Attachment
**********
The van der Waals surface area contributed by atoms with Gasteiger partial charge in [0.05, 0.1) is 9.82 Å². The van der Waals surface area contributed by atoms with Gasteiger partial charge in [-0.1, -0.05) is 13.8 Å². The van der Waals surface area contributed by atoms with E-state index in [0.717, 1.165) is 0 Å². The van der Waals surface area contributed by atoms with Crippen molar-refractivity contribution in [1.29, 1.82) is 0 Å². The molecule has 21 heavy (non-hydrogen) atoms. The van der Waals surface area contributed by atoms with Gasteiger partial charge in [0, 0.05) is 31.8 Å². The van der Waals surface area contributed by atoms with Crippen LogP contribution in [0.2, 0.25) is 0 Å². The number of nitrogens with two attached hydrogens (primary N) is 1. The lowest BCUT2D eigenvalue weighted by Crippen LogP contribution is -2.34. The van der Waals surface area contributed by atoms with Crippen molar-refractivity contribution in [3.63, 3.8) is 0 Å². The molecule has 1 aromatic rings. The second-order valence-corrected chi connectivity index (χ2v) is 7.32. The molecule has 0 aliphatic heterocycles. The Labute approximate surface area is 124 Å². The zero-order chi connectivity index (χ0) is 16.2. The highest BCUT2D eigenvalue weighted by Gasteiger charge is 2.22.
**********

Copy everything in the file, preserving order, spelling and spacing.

The van der Waals surface area contributed by atoms with Gasteiger partial charge in [0.05, 0.1) is 9.82 Å². The van der Waals surface area contributed by atoms with Gasteiger partial charge in [-0.1, -0.05) is 13.8 Å². The van der Waals surface area contributed by atoms with E-state index in [0.717, 1.165) is 0 Å². The van der Waals surface area contributed by atoms with Crippen molar-refractivity contribution in [1.29, 1.82) is 0 Å². The molecule has 21 heavy (non-hydrogen) atoms. The van der Waals surface area contributed by atoms with Gasteiger partial charge in [0, 0.05) is 31.8 Å². The van der Waals surface area contributed by atoms with Crippen LogP contribution in [0.2, 0.25) is 0 Å². The number of nitrogens with two attached hydrogens (primary N) is 1. The lowest BCUT2D eigenvalue weighted by Crippen LogP contribution is -2.34. The van der Waals surface area contributed by atoms with Crippen molar-refractivity contribution in [3.63, 3.8) is 0 Å². The molecule has 1 aromatic rings. The second-order valence-corrected chi connectivity index (χ2v) is 7.32. The molecule has 0 aliphatic heterocycles. The Labute approximate surface area is 124 Å². The zero-order chi connectivity index (χ0) is 16.2. The highest BCUT2D eigenvalue weighted by Gasteiger charge is 2.22.